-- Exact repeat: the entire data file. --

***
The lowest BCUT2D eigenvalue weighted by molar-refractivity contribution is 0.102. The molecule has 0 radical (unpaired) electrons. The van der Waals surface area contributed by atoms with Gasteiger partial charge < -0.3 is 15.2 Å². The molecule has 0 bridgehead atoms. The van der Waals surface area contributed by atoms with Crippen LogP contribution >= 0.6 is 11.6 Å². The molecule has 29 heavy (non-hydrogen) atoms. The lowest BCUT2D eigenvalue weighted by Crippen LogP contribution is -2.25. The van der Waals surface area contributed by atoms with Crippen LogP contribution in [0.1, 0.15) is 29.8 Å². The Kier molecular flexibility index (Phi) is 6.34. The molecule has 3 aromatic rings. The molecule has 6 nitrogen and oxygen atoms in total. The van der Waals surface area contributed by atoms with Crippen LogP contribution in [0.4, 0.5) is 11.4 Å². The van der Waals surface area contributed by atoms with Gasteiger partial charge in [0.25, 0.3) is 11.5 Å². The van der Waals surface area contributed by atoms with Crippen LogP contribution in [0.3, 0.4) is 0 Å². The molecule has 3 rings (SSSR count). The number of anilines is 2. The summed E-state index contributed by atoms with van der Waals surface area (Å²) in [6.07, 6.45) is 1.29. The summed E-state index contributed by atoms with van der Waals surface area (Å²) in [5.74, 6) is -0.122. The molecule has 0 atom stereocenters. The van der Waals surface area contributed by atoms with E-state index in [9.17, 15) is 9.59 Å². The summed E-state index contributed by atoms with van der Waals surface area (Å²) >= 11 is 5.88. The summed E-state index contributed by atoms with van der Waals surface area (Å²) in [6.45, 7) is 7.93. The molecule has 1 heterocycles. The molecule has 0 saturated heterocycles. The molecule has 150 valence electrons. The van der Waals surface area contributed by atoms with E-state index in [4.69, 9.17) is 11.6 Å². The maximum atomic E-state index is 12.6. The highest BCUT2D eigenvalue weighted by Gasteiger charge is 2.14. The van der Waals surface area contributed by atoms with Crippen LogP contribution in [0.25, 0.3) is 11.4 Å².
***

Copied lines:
The lowest BCUT2D eigenvalue weighted by molar-refractivity contribution is 0.102. The molecule has 0 radical (unpaired) electrons. The van der Waals surface area contributed by atoms with Gasteiger partial charge < -0.3 is 15.2 Å². The molecule has 0 bridgehead atoms. The van der Waals surface area contributed by atoms with Crippen LogP contribution >= 0.6 is 11.6 Å². The molecule has 29 heavy (non-hydrogen) atoms. The lowest BCUT2D eigenvalue weighted by Crippen LogP contribution is -2.25. The van der Waals surface area contributed by atoms with Crippen LogP contribution in [0.1, 0.15) is 29.8 Å². The Kier molecular flexibility index (Phi) is 6.34. The molecule has 3 aromatic rings. The molecule has 6 nitrogen and oxygen atoms in total. The van der Waals surface area contributed by atoms with Crippen LogP contribution in [0.4, 0.5) is 11.4 Å². The van der Waals surface area contributed by atoms with Gasteiger partial charge in [0.25, 0.3) is 11.5 Å². The van der Waals surface area contributed by atoms with Crippen LogP contribution in [0.3, 0.4) is 0 Å². The molecule has 3 rings (SSSR count). The number of anilines is 2. The summed E-state index contributed by atoms with van der Waals surface area (Å²) in [6.07, 6.45) is 1.29. The summed E-state index contributed by atoms with van der Waals surface area (Å²) in [5.74, 6) is -0.122. The molecule has 0 atom stereocenters. The van der Waals surface area contributed by atoms with E-state index in [9.17, 15) is 9.59 Å². The summed E-state index contributed by atoms with van der Waals surface area (Å²) >= 11 is 5.88. The summed E-state index contributed by atoms with van der Waals surface area (Å²) in [6.45, 7) is 7.93. The molecule has 1 heterocycles. The molecule has 0 saturated heterocycles. The molecule has 150 valence electrons. The van der Waals surface area contributed by atoms with E-state index in [4.69, 9.17) is 11.6 Å². The maximum atomic E-state index is 12.6. The highest BCUT2D eigenvalue weighted by Gasteiger charge is 2.14. The van der Waals surface area contributed by atoms with Crippen LogP contribution in [0.25, 0.3) is 11.4 Å².